“We are grateful to Crown College for their continued work to provide top-notch, faith-led higher education here in the Sixth District. Access to education that reflects our religious is a right, and deserves to be protected,” Emmer said.
“Thank you to the students, faculty and staff of Crown College for opening up their campus for today’s visit,” Emmer concluded.
President Andrew C. Denton shared, “For over 100 years, Crown College has remained a boldly Christian college dedicated to our mission to provide biblically based education. We are thankful to Congressman Emmer for supporting Crown as we remain steadfast in our commitment to protecting our mission and our community’s deeply held religious beliefs.”
Crown College was founded in 1916 as a Bible college in St. Paul. Now operating from their campus in St. Bonifacius, they offer faith-guided in-person, online and graduate degree programs. The college also offers sixteen NCAA Division III teams, as well as internship and summer outreach programs.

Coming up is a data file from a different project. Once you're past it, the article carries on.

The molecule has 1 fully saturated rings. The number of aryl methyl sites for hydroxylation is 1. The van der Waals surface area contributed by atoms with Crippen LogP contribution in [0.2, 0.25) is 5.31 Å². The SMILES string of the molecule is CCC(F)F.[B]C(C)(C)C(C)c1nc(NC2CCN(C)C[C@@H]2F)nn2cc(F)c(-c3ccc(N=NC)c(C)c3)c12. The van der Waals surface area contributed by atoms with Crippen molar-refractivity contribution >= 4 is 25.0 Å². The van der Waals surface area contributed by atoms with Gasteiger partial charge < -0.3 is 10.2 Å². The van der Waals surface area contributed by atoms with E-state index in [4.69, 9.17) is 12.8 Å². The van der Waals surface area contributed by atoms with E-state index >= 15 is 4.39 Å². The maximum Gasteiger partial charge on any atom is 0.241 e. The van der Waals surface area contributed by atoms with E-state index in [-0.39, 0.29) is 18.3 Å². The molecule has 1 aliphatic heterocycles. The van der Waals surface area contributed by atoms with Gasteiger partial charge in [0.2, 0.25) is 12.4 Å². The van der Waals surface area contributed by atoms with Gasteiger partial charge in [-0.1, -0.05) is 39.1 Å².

In May, Crown College and the University of Northwestern-St. Paul sued the Walz administration over language in the 2023 Minnesota higher education funding bill that would have exempted the schools from participating in the Postsecondary Enrollment Options (PSEO) program because they required “faith statements.”
The PSEO program allows Minnesota students to earn college credits while still in high school.
Following the issuance of a temporary injunction from U.S. District Judge Nancy Brasel, the Minnesota Attorney General’s Office announced that it would not enforce the funding bill’s provision disallowing schools with faith statements.
A statement from Emmer about the Walz administration’s discrimination against faith-based education is available here.